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Twitter is unable to contain "superspreaders" of coronavirus misinformation on its platform. This emerges from research in which dozens of posts are shared by high profile accounts that appear to violate the rules of the social media company.
Tech companies such as Twitter, Facebook and YouTube have introduced new guidelines to stem the so-called infodemic of false coronavirus information that the Internet has captured in the past few weeks amid panic and national locks.
However, a NewsGuard report that monitors and rates news websites for trust found several posts from accounts on Twitter with 100,000 or more followers, some of which were verified. This has led to misinformation about questionable treatments or remedies that appear to violate recent guidelines to ban such content.
There have also been numerous posts promoting conspiracy theories – such as linking 5G technology to the corona virus – although in most cases they don't violate Twitter's rules.
All but one contribution, which was passed on to a common following of more than 3 million people in 10 productive misinformation spreaders, remains active on the platform, according to NewsGuard.
Social media sites have been trying to curb health misinformation that experts claim is life-threatening, as conspiracy theorists known for the spread of vaccination and extreme-right tales have drawn their attention to the pandemic.
Regardless, more than 100 senior doctors and global health professionals – including the former National Institute for Allergy and Infectious Diseases and CDC officials – published a full-page letter in the New York Times on Thursday asking the leaders of major technology groups to "stop" Give oxygen ”for the“ tsunami ”with poor content.
"We urge technology giants to immediately take systemic measures to curb the flow of health misinformation and the resulting public health crisis," the letter said, calling on groups to include such content in the feeds of the Demote users and provide "retroactive" corrections to users who have seen malicious errors.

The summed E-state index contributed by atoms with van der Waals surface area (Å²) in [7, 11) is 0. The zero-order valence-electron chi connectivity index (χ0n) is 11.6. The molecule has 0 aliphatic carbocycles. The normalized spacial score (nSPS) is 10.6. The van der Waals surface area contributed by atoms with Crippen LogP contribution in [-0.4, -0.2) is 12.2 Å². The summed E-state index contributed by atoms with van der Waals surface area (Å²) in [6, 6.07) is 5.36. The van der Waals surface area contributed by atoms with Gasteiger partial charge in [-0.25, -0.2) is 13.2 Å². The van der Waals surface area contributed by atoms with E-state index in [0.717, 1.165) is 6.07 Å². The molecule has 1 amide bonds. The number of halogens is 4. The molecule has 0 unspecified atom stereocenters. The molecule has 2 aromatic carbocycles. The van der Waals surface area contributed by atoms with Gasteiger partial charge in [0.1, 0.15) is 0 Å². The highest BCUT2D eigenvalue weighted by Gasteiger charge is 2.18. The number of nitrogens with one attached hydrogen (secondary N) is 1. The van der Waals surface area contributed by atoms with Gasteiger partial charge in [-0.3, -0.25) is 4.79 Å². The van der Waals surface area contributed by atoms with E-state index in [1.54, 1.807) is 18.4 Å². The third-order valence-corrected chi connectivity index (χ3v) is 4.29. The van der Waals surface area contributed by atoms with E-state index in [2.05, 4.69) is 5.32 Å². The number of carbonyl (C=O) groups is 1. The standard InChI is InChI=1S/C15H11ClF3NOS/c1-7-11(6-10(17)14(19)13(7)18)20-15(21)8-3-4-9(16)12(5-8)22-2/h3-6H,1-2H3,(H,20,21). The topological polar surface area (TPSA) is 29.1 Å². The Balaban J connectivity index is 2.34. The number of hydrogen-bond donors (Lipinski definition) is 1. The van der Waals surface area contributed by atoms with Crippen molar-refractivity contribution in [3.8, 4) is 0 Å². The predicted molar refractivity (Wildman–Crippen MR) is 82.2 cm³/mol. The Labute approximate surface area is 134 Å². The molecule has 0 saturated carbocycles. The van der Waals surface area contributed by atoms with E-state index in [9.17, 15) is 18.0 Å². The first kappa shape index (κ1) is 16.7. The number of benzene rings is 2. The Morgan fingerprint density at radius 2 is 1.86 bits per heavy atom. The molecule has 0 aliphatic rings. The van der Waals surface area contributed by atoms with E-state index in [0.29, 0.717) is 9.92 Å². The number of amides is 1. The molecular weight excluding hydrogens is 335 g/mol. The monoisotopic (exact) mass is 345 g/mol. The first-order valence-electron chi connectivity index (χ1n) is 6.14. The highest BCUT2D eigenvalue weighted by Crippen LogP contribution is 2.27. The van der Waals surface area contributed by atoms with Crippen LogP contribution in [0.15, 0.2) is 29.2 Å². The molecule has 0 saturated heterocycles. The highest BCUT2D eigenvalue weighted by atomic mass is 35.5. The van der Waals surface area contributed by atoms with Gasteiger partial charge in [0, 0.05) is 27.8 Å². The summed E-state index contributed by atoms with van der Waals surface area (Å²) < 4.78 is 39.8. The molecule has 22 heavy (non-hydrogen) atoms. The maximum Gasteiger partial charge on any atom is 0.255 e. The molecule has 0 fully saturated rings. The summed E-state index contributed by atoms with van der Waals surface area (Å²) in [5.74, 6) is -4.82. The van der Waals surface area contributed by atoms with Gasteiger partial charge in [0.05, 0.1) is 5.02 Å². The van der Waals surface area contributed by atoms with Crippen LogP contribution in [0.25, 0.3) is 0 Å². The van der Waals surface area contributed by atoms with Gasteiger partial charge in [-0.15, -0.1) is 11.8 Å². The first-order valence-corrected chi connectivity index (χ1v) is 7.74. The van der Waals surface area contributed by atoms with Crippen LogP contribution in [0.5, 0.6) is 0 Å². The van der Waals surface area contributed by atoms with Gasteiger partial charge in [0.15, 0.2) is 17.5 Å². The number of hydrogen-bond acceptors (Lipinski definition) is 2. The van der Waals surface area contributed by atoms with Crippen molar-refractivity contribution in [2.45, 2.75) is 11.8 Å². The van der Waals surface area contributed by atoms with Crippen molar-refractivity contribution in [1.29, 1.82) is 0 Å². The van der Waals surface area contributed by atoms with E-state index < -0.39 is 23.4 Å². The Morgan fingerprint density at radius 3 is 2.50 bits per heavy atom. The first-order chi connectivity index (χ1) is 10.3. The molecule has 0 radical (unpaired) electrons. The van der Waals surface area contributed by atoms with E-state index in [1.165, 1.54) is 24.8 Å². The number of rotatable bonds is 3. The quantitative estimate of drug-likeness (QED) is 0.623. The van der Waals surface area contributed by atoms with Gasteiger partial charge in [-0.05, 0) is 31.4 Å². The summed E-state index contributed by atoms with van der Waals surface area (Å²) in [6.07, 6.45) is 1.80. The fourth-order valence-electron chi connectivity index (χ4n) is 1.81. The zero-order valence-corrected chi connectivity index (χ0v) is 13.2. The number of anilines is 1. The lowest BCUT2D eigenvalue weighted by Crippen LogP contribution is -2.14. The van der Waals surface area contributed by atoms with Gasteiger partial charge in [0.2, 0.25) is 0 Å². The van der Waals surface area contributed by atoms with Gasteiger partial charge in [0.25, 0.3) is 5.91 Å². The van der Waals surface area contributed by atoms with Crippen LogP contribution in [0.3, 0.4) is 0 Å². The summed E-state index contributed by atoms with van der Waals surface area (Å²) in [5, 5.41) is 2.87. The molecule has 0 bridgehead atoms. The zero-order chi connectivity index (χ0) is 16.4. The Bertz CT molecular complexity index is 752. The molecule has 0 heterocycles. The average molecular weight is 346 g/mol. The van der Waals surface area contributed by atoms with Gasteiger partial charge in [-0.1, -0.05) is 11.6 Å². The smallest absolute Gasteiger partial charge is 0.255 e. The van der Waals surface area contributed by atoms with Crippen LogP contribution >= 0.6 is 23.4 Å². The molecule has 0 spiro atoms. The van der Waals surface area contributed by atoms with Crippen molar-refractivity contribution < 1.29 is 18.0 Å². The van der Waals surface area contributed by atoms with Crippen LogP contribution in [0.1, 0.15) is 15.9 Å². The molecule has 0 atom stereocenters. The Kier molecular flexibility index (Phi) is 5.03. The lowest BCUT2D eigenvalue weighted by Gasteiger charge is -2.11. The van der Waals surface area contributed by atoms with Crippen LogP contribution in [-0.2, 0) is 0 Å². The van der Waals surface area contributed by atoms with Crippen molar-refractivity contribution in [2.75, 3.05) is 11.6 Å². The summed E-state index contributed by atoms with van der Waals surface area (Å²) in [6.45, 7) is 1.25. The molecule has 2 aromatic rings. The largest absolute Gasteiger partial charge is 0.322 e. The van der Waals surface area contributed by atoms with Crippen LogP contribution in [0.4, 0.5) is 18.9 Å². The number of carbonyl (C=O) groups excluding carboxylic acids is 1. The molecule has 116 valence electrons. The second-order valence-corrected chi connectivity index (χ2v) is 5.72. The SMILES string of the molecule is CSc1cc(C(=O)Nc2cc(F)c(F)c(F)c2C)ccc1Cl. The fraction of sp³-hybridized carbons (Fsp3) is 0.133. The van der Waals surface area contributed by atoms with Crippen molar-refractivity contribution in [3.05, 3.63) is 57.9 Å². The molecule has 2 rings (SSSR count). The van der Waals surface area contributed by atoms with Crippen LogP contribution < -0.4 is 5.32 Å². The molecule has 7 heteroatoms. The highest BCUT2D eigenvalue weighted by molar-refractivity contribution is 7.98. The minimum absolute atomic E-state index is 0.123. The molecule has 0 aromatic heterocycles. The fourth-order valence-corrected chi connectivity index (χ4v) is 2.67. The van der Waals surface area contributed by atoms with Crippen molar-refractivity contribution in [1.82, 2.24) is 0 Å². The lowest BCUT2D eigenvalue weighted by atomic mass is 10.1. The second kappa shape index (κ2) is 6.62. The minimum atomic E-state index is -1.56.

While Facebook has been criticized for not doing enough, Twitter has been a particular straggler. A fact-finding study at Oxford University between January and March found that around 60 percent of the false claims remained online on the platform, compared to 27 percent and 24 percent on YouTube and Facebook, respectively.
According to the NewsGuard report, a Twitter account with 125,000 followers and links to the far-right conspiracy group QAnon has tweeted fake studies claiming that hydroxychloroquine has a 100% treatment success rate. Other accounts advocate chlorine dioxide, licorice root, and zinc as a cure for the virus, and also violate Twitter's policies that prohibit the promotion of ineffective treatments.
Twitter personality Martin Geddes cited a blog that he said social distancing was "ineffective", while well-known conspiracy theorist David Icke, who was excluded from Facebook last week, posted that the virus was a scam.
In response to requests for comments, Mr. Geddes told NewsGuard that "citing a line from an article is not equivalent to promoting the idea," while Mr. Icke accused the researchers of censorship, the report said.
Gordon Crovitz, co-founder of NewsGuard, called for more transparency about the moderation processes of the social media platform and the proactive "debunking" of incorrect information, for example by identifying questionable websites. Social media groups "randomly take accounts, which arouses the conspiracy … they play a slap on the mole without proper equipment," he said.
Twitter said it has removed more than 2,400 tweets since its new corona virus content policy was introduced on March 18. While the group does not use fact checkers, it has both manual and automated moderation mechanisms.
It added that it "prioritizes removal when there is a call to action that could potentially cause harm," but "does not take enforcement action on every tweet that contains incomplete or controversial information about COVID-19."
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